As the year draws to a close it is worth noting that 2012 has seen more private equity funding come into the waste industry than for a number of years. Yesterday E.ON agreed to form a JV with EQT, the Swedish PE group through its Infrastructure II fund. The JV will acquire 100% of the equity of E.ON Energy from Waste, a business that E.ON has been trying to exit for some time. Rumoured to be valued at c. Eur 1 billion, the transaction is subject to antitrust approval and completion will occur in 2013.
In November new private equity funders (e.g. Babson Capital etc) invested in Biffa and four of its lenders agreed to swap debt for equity, writing off half the £1.1 billion of outstanding debt. Biffa's restructuring predicament had been a dark cloud over the UK industry. According to Ian Wakelin, Biffa's new balance sheet will allow it to start investing again.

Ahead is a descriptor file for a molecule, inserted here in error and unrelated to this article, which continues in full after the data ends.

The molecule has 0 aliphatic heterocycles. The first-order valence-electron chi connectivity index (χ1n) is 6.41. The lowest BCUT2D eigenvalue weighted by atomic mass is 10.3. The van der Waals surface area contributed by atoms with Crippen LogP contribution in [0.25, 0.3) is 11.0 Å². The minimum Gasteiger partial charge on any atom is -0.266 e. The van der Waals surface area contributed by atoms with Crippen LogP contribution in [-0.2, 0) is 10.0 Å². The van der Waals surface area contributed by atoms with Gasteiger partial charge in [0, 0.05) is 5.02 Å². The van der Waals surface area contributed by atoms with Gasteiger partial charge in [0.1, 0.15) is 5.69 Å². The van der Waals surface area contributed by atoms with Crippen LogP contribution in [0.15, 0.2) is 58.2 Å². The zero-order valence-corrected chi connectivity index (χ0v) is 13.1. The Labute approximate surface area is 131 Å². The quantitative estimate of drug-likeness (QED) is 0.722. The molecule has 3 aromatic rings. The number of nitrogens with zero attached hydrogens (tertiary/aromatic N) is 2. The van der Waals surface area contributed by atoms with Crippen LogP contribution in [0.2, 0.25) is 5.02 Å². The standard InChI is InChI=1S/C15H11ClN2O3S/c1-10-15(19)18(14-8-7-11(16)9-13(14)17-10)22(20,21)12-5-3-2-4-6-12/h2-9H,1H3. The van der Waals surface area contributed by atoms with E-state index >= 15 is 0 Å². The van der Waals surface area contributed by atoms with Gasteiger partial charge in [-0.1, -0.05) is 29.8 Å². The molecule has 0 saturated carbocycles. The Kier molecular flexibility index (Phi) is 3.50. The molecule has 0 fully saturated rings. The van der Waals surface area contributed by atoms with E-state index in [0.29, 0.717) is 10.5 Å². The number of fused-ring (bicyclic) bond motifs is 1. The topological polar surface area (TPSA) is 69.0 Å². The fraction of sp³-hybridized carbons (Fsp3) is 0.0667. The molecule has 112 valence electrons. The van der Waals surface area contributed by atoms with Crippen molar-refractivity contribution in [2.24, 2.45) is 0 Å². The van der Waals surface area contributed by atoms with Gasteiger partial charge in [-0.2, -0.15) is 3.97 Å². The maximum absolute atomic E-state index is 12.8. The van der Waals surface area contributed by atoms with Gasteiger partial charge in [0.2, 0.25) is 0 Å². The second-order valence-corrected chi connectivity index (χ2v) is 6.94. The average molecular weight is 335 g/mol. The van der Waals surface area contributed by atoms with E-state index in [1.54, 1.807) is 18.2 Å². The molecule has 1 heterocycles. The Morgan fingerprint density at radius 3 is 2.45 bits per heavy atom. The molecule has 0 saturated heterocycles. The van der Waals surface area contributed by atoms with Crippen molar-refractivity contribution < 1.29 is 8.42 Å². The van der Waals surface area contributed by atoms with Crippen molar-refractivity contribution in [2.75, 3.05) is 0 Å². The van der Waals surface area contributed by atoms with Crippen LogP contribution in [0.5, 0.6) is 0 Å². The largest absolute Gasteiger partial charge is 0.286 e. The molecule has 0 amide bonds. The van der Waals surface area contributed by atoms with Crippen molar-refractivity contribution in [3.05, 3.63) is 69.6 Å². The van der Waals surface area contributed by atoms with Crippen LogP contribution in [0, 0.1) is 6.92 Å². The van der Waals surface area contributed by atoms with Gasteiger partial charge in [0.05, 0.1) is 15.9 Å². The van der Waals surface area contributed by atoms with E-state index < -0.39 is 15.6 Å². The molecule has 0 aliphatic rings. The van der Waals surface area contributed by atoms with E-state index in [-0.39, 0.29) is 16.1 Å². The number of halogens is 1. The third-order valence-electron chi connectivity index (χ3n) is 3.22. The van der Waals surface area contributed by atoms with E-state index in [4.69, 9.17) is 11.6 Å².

In the autumn TEG received funding from Foresight amongst others to build out it's organic waste treatment plant in Dagenham and Iona Capital has invested in a number AD facilities across the UK. Greensphere Capital, chaired by Jon Moulton, invested £16m in Greenlight AD Power in November.
With support from the Green Investment bank expected to gather pace in 2013 and more traditional mid market PE funds showing renewed interest in the sector we expect investment levels to grow again next year.
Closed Loop Economy - why it matters
We have seen a significant ramp up in commentary about the Closed Loop Economy this year, ranging from headline topic at the CIWM conference in June to Ellen Macarthur’s work with McKinsey & Co on the circular economy (www.ellenmacarthurfoundation.org/circular-economy/circular-economy). WRAP even has its own Director of Closed Loop Economy!